Sleeping problems - information and advice
Insomnia, or inability to sleep, is something that many people suffer from at some time. Usually, insomnia will last for a short while or come and go. Although the average time we sleep is often said to be eight hours it varies from person to person: some people sleep for six hours a day and some for ten.
Insomnia may start after an isolated incident or traumatic life event, or be related to a feature of a person’s lifestyle. Sometimes interrupted sleep is a side-effect of a medicine or occurs because a person is suffering from something else, for example painful arthritis.
Inability to sleep is classed according to how it affects us, and this is part of the way doctors work out the cause and find a treatment plan.
Here are some of the most common causes of sleep problems:
- Difficulty falling asleep at night
- Waking up during the night and having difficulty falling asleep again
- Waking up too early in the morning, usually about 4 a.m.
- Waking up in the morning still feeling very tired (which may also be as a result of one of the above)
What can you do to help you sleep?
- Stress - Worry brought on by bad news received during the day or a difficult task to cope with the following morning. This particular cause is more and more common in our daily lives where there is an increase in such stressful events as bereavement, divorce and financial and family problems. Redundancy and other work-related problems like worrying about job security, important meetings or changing jobs can also cause stress.
- Physical disorders - Physical disorders may produce pain, e.g. arthritis, or frequency of urination especially at night brought on by bladder or prostate problems.
- Environmental factors - Sleeping conditions such as an uncomfortable bed or too much or too little air can certainly affect sleep patterns. Many people complain of noise - for example, from a partner snoring or noisy neighbours - and often light in the bedroom can be a problem.
- Lifestyle factors - Caffeine - drinking a lot of tea, coffee or soft drinks with caffeine in the evening. Alcohol - too much too late in the evening can keep you awake and mean that frequent visits to the lavatory are necessary. Keeping erratic hours - shift workers or night workers suffer great difficulties in adjusting to the change in sleep patterns. The same will be true of people going through periods of change or exams. Long distance travel - travel across time zones is now so frequent that it is easy to forget how much of a problem ‘jet lag’ can be.
As sleeping problems are very often short lived, you may be able to overcome them by following the suggestions above. If however, the problem persists you may wish to consult your doctor.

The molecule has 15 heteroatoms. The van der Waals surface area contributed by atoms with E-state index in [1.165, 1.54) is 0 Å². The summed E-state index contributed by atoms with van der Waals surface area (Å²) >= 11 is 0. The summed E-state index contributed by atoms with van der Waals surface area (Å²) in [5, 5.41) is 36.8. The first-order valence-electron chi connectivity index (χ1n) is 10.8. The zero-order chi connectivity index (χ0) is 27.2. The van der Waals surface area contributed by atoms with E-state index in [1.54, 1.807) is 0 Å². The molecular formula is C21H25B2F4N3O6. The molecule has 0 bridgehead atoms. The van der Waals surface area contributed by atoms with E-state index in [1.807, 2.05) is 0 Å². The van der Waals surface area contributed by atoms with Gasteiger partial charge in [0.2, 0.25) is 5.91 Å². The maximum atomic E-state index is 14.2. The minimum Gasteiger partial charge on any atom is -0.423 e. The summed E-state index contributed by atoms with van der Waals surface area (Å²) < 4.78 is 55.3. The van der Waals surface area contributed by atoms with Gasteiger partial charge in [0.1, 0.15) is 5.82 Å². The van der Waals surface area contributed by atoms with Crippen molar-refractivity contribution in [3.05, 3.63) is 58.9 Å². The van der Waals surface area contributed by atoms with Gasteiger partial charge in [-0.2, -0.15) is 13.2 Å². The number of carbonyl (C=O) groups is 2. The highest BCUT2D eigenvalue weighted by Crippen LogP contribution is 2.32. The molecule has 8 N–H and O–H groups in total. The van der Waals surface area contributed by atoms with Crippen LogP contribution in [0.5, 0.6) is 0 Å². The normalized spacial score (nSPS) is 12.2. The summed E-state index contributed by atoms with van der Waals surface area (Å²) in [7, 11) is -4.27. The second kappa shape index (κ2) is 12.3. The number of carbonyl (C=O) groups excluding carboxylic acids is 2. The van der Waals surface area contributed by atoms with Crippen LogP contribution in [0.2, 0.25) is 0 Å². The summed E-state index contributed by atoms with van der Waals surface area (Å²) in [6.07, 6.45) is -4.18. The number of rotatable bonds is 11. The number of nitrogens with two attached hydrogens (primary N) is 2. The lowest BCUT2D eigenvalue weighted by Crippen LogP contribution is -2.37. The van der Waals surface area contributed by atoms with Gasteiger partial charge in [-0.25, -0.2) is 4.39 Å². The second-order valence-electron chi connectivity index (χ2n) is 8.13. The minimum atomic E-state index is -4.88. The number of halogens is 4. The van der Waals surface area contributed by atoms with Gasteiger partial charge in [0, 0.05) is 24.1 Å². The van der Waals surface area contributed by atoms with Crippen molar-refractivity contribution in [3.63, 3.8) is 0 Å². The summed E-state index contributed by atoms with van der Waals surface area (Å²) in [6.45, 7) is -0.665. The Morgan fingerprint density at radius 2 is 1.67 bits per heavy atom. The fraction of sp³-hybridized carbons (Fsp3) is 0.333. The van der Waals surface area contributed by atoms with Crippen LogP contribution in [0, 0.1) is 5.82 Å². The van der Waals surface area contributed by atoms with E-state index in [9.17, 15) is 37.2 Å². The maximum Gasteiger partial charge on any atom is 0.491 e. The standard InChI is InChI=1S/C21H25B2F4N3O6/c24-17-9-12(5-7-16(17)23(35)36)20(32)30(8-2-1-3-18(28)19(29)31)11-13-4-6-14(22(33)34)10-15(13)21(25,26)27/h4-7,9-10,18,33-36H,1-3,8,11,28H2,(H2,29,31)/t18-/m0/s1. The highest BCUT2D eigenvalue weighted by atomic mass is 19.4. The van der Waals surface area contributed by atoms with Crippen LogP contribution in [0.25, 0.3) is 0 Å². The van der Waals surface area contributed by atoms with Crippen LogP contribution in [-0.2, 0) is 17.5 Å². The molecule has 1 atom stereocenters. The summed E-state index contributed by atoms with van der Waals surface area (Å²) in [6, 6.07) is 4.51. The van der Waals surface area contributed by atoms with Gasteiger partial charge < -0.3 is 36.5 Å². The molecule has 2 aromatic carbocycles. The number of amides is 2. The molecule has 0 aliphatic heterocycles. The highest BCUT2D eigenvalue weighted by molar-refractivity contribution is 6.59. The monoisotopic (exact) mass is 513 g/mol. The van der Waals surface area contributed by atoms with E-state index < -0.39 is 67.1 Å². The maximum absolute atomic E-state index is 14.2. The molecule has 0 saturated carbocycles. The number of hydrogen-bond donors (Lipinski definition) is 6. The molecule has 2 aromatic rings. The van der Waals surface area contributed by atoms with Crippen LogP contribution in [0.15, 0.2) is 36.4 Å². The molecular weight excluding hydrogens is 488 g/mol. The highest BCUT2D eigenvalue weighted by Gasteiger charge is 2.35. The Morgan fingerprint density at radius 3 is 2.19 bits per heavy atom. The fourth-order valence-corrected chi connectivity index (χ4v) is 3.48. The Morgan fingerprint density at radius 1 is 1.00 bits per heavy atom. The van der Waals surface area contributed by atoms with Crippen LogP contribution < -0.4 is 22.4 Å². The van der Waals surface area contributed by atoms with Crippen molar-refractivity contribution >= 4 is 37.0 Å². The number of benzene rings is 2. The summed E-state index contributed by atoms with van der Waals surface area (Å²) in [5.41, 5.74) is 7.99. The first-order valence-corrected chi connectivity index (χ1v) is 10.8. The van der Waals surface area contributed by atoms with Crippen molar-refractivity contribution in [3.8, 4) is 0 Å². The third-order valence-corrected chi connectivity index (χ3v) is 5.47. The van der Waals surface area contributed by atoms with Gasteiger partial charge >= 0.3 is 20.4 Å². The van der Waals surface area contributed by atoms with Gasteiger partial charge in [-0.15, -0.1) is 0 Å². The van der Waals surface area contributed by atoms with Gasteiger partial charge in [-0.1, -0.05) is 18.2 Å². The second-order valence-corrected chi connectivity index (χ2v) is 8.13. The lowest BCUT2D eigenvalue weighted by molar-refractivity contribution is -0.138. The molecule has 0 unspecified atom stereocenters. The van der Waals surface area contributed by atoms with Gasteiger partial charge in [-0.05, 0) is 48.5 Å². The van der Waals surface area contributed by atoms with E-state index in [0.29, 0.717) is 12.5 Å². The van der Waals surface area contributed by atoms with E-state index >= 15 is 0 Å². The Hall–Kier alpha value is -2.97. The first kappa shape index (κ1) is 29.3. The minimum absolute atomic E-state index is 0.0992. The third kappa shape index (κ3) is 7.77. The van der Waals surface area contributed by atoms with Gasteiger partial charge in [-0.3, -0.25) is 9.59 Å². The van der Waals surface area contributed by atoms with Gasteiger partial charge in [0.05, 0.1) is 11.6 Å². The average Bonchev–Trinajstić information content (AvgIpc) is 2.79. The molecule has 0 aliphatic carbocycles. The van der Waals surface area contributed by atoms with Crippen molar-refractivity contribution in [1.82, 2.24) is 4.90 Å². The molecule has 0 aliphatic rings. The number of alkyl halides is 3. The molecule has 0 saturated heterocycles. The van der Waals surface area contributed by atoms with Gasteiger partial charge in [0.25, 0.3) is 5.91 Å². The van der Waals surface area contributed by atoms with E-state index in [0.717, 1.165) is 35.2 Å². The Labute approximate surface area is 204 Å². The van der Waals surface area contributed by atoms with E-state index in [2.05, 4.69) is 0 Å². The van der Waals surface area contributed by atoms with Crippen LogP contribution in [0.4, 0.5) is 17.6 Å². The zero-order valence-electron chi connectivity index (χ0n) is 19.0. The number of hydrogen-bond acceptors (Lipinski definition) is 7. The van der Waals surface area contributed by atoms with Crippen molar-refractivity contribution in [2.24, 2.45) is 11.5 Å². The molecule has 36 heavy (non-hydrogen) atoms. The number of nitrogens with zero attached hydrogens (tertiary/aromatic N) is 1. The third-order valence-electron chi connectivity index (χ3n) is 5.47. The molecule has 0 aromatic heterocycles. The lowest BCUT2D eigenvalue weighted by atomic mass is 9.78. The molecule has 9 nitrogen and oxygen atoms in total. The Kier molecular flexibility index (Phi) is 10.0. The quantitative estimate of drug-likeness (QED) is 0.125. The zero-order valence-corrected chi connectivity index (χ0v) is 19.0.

- Avoid napping - taking naps in the day reduces the amount of sleep you need at night and can disrupt the pattern of night sleep. Your body only needs a certain amount of sleep if you are fit and well; so daytime naps are useful if you are unable to achieve a good night’s sleep regularly because of young children or a job but are not recommended otherwise.
- Regular sleep - the body can ‘learn’ what time to fall asleep if you go to bed at the same time every night. This can strengthen the body rhythms.
- Avoid stimulants - alcohol, caffeine and nicotine all have the potential to ‘pick you up’ and this will keep you awake longer. NB: some soft drinks (e.g. Cola’s) also contain caffeine, as do tea and cocoa drinks.
- Reduce fluid intake - getting up in the night to use the lavatory can be avoided by reducing the amount you drink before going to bed. Diuretics (water tablets) if you have been prescribed them for another medical problem, should be taken early in the day.
- Exercise, but not too late - take exercise in the late afternoon or early evening and avoid vigorous exercise just before going to bed. 20 minutes of exercise, three times a week, releases natural chemicals in the brain that will help with sleep.
- Relax - reading a book, listening to soft music or the radio before going to bed can help you relax and get you in the mood for sleep. Don't study right up until bedtime, your brain will be too stimulated to sleep.
- Avoid emotional upsets - although it may not always be possible, try to keep the hour or so before going to bed as a quiet time of winding down for sleep.
- Ensure the mattress is comfortable - on average, beds are not recommended to last for more than ten years so it may be worthwhile getting a new bed. Be sure to try several before buying and do not choose by colour or price.
- Soundproof the bedroom or earplugs. - If noise from outside is a problem, cheap and effective earplugs are sold at most chemists. Block out noises, or add in what is called ‘white noise’ - a gentle hum which drowns out the other environmental noises.
- If you are still not sleeping - and you have gone through most of what is listed above, do not just lie there worrying about not sleeping. It is better to get up, read a book, listen to the radio etc. for an hour or so and then try getting off to sleep later. You may have to persist for a few nights, but as long as you do not sleep in the day, you will suddenly ‘click’ back into a normal sleep pattern. However, before that happens you should expect to get very tired in the day. For students particularly it is important not to slip into a distorted sleep pattern, because it can take a long time to change.
Sleep Apnoea Trust
This article published on
26 January 2006
Next review date 1/1/2013